Looks Can Kill You: RAMOUTAR REPORT VOLUME 11

Discussion in 'Psychology' started by RAMOUTAR, Mar 19, 2004.

  1. Looks Can Kill You

    To reiterate the disclaimer:

    The ignorant and malicious are free to reveal themselves with replies that I will not acknowledge. The inquisitive and intellectually stimulated are invited to post constructive replies, and or questions.

    Zen In the Markets, Confessions of a Samurai Trader…Edward Allen Toppel (I am not promoting or endorsing this book, and I have no agreement with the author, just using it as an example)

    Until January 1996, I was a consistently profitable trader and a “so so” investor. One of All-Tech’s (a former employer) customer’s had asked me to trade with him in his account. The fear of trading with someone else’s capital was paralyzing. I could do nothing right for 3-months. Here were some of my emotional chants:

    - “Maybe I should short when I want to buy.”
    - “Maybe I should buy when I want to short”
    - “It’s a conspiracy….the second I buy a stock its stops moving, then it moves against me, I get out, and the second I get out it rips higher. Everyone on Wall Street knows I’m in. they make phone calls to each other and shake me out.

    There is no CONSPIRACY THEORY!

    The fellow I traded with gave the above-mentioned book to me. While my religion and principle are nowhere near “Zen” the book frightened me initially but made a lot of sense.

    Part I “Seeing Through Zen Eyes” (What the hell are those?)

    “It is too clear and is so hard to see. A dunce searched for fire with a lit lantern. Had he known what fire was he would have cooked his rice sooner” The Gateless Gate

    After having my *ss whipped several times by the market from January 1996-March 1996, and coming home everyday listening to Frank Sinatra “That’s Life” while drinking a shot of Courvoisier and smoking a Cohiba both of which I could not afford for that three-month period, picked up the book and read it.

    After taking off the trading cap and retreating to my lavish living room in my TWO-room apartment, that I shared with my ex-wife (whom I was miserable with) the light of demons shone upon me. I realized there was no conspiracy theory; I was my own conspiracy and enemy. The market just is…..whatever it is.

    I took a stand and made the decision that the market was not going to beat me anymore…and I would not try and beat the market, just do what it told me. Several years ago a reporter from the Star Ledger, a NJ newspaper interviewed me. She asked me how I felt about the market. My response…”I see the market as a supreme being, it has lived long before my conception and will continue on long after my carcass becomes dust. I don’t question or curse it, I just do what it tells me.” She was baffled; she expected a high-ranking analyst view of the market. None here, I was and still am dead serious on my view.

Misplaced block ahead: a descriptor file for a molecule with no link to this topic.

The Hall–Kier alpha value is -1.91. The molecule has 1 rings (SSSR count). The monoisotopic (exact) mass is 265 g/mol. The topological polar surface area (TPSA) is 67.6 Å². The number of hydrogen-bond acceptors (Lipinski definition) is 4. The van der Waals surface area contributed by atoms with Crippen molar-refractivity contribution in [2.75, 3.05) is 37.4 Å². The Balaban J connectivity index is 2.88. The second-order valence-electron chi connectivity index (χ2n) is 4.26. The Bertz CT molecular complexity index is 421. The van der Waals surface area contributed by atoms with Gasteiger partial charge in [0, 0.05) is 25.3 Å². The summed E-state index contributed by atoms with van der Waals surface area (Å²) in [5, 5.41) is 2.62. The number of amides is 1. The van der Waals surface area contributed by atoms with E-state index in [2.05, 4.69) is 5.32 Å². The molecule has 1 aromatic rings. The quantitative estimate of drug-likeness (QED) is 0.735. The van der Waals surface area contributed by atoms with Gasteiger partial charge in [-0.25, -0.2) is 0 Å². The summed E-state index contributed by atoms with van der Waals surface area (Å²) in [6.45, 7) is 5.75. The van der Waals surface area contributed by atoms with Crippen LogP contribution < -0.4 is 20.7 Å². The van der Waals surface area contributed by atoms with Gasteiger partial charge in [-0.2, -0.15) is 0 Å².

As the book says: “you must lose yourself to find yourself” as I did. I recouped all of my losses within three months after reading the book. I recouped the losses by swinging for numerous base hits, not home runs. The book did not change my trading; it helped me change myself, which changed my trading. I have not had a losing week or month since March 1996.

    Those of you have read my previous articles know my trading mantra:

    “Predetermine entry, stop, target, risk reward ratio, rationalize and execute”

    I began that method several years ago. It has kept me away from trading dot.coms from ’99-’00 and away from the (same) dot bombs from ’00-present. I left a lot of money on the table by not trading those stocks, but they did not meet my criteria.

    You’ve seen in a previous article, “repetition…the mother of success and failure”. In many ways I am very stubborn. I don’t care to look at other software platforms…quote, execution, and scanning, etc. etc. Why? It diverts my attention; I lose focus on my plan. That is one of my trading demons. I identified the weakness and keep myself away from it so it won’t get me. As I sit and sip on a nice glass of 65-degree merlot, I use an example of a friend of mine who is a recovering alcoholic, he stays away from any environment that includes alcohol, and this helps him remain sober. I try to steer clear of situations that invite my trading demons to come out and get the best of me.

    Now back to

    “It is too clear and so is hard to see. A dunce searched for fire with a lit lantern. Had he known what fire was he would have cooked his rice sooner” The Gateless Gate

    I am mentoring two of my friends, two cases.

    Case One:

    Traded for three plus years. Rebate trader first year turned size scalper on AMEX last year. While he did well in both areas, trading size (5-20K shares) of AMEX stocks killed him. His monthly P&L was in excess of $10K, and to his surprise his AMEX fees were in excess of $10K. He put out limit order that lasted more than 5 minutes and then went to the specialist book. These orders became “billable tickets”; our friends on the AMEX floor (specialists) were charging 4 tenths or $4.00 per thousand on top of his commissions. They smashed him.

    He is my friend’s son, I devoted weeks to getting him to evolve. I have introduced him to another strategy, intra-day swing scaling. We’re in week four: 1st week- $300 losses per day, 2nd week- flat to minimal losses, 3rd and 4th weeks- net, net, net up $200 per day (avg) only one losing day ($600 on FAST 3/12, my bad), trading 400-600 share lots. It’s not luck and it’s not a coincidence. It’s sticking with a plan. The streak can only be broken if the streak of discipline and focus is broken.